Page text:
But demonstrators argued that much of the escalation came at the hands of police. In New York, police were caught on video driving vehicles into protesters in the days following Floyd’s death. Police in Philadelphia tear-gassed protesters to such a degree that they earned a rebuke from the United Nations and numerous lawsuits. In Minneapolis, police were caught on video firing paint rounds at residents who were on their porch. Across the country, at least eight people were blinded by “nonlethal” crowd control measures.
A review of police departments’ reports on their handling of the protests by the New York Times found “a damning indictment of police forces that were poorly trained, heavily militarized and stunningly unprepared for the possibility that large numbers of people would surge into the streets, moved by the graphic images of Floyd’s death under a police officer’s knee.”
The Jan. 6 riot at the U.S. Capitol, and the police response to it, also hangs over discussions of how police should interact with protesters following a verdict in the Chauvin case. In the aftermath of the insurrection, many argued that the Capitol Police would have reacted more violently if the rioters had mostly been people of color or had been protesting for social justice.
"No one can tell me that if it had been a group of Black Lives Matter protesters yesterday that they wouldn't have been treated very differently than the mob that stormed the Capitol,” then-President-elect Joe Biden said at the time. "We all know that's true — and it's unacceptable."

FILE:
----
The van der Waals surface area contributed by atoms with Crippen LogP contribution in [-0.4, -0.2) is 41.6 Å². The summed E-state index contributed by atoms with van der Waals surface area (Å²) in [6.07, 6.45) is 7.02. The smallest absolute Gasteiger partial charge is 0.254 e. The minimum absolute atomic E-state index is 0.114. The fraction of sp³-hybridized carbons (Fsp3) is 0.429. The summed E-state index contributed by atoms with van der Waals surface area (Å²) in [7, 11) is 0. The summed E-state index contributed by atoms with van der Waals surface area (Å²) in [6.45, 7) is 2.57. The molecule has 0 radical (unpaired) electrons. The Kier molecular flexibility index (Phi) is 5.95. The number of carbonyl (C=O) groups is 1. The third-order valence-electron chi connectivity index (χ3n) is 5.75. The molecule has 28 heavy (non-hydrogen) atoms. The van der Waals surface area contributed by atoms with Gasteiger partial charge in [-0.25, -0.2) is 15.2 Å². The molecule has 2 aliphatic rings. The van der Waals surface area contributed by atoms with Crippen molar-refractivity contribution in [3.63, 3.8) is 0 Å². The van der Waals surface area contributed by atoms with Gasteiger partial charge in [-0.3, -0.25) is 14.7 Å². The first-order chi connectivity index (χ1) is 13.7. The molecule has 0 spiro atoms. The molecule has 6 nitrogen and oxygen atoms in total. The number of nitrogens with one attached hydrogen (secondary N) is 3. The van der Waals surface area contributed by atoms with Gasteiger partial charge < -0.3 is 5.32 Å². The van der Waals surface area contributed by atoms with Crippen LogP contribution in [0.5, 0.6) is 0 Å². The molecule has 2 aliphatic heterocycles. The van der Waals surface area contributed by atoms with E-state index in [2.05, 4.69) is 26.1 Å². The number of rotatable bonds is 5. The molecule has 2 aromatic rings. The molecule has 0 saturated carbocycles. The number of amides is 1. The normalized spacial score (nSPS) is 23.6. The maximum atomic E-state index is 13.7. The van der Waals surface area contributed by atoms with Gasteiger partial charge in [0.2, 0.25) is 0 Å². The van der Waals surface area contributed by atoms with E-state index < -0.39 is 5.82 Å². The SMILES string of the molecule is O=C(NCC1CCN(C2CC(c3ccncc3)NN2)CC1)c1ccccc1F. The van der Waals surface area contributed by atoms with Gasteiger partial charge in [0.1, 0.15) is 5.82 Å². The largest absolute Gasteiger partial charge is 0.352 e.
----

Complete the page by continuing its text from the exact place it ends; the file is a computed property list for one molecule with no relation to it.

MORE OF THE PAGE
Boyd said such “differential enforcement ... has to stop.”
“Because when we see unarmed protesters getting gassed and pepper-sprayed and [having] rubber bullets shot at them, but we see vigilantes with long guns taking over a state capitol or vigilantes take over the national Capitol and [police] do nothing.”
Minneapolis-area law enforcement agencies said they have been planning and coordinating their response to the trial for months under a program they're calling Operation Safety Net. But Minnesota Department of Public Safety Commissioner John Harrington admitted, “Our plans shifted when Mr. Wright was killed in Brooklyn Center and protests broke out there.”
“Over the past several months, we have been planning for every aspect of this trial,” wrote Hennepin County Sheriff David Hutchinson in a Star Tribune op-ed in March. “The planning process has included a thorough review of last summer's unrest here and across the country to determine what we can do better — including talking to community members.”
He continued: “Law enforcement will be under an intense microscope as we work hard to preserve the First Amendment rights of those who wish to protest, while, at the same time, fulfilling our mission of protecting property, ensuring public safety and guaranteeing the sanctity of the judicial process.”